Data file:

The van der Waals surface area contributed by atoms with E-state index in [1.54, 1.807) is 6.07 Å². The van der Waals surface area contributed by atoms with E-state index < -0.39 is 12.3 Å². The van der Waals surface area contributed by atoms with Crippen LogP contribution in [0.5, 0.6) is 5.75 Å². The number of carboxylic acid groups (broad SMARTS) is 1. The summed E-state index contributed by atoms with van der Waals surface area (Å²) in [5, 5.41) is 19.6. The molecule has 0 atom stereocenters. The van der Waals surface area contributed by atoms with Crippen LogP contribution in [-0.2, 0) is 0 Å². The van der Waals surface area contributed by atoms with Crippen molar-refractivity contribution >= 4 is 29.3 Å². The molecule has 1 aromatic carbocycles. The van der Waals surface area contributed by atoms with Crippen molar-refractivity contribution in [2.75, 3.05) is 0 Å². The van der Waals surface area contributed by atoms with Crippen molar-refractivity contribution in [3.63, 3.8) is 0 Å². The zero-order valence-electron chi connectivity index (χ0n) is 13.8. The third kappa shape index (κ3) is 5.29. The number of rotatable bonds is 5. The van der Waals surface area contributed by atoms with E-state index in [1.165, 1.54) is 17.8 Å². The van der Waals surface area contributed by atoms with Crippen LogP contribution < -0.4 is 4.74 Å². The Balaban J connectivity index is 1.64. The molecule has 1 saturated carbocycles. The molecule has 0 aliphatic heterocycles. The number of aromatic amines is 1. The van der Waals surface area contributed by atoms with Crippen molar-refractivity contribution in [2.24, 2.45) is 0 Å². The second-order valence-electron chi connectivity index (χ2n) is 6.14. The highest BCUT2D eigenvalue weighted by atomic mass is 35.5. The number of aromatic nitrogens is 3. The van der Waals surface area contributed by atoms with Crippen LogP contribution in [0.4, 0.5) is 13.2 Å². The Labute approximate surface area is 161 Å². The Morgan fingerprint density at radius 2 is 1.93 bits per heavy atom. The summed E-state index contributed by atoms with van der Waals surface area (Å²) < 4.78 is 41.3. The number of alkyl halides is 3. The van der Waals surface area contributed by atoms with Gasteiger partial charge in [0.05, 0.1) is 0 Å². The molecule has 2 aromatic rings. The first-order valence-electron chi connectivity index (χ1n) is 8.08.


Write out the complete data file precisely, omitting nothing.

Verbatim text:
The van der Waals surface area contributed by atoms with E-state index in [1.54, 1.807) is 6.07 Å². The van der Waals surface area contributed by atoms with E-state index < -0.39 is 12.3 Å². The van der Waals surface area contributed by atoms with Crippen LogP contribution in [0.5, 0.6) is 5.75 Å². The number of carboxylic acid groups (broad SMARTS) is 1. The summed E-state index contributed by atoms with van der Waals surface area (Å²) in [5, 5.41) is 19.6. The molecule has 0 atom stereocenters. The van der Waals surface area contributed by atoms with Crippen LogP contribution in [-0.2, 0) is 0 Å². The van der Waals surface area contributed by atoms with Crippen molar-refractivity contribution >= 4 is 29.3 Å². The molecule has 1 aromatic carbocycles. The van der Waals surface area contributed by atoms with Crippen molar-refractivity contribution in [2.75, 3.05) is 0 Å². The van der Waals surface area contributed by atoms with Crippen molar-refractivity contribution in [3.63, 3.8) is 0 Å². The zero-order valence-electron chi connectivity index (χ0n) is 13.8. The third kappa shape index (κ3) is 5.29. The number of rotatable bonds is 5. The van der Waals surface area contributed by atoms with E-state index in [1.165, 1.54) is 17.8 Å². The van der Waals surface area contributed by atoms with Crippen LogP contribution < -0.4 is 4.74 Å². The Balaban J connectivity index is 1.64. The molecule has 1 saturated carbocycles. The molecule has 0 aliphatic heterocycles. The number of aromatic amines is 1. The van der Waals surface area contributed by atoms with Crippen molar-refractivity contribution in [2.24, 2.45) is 0 Å². The second-order valence-electron chi connectivity index (χ2n) is 6.14. The highest BCUT2D eigenvalue weighted by atomic mass is 35.5. The number of aromatic nitrogens is 3. The van der Waals surface area contributed by atoms with Crippen LogP contribution in [0.4, 0.5) is 13.2 Å². The Labute approximate surface area is 161 Å². The Morgan fingerprint density at radius 2 is 1.93 bits per heavy atom. The summed E-state index contributed by atoms with van der Waals surface area (Å²) < 4.78 is 41.3. The number of alkyl halides is 3. The van der Waals surface area contributed by atoms with Gasteiger partial charge in [0.05, 0.1) is 0 Å². The molecule has 2 aromatic rings. The first-order valence-electron chi connectivity index (χ1n) is 8.08.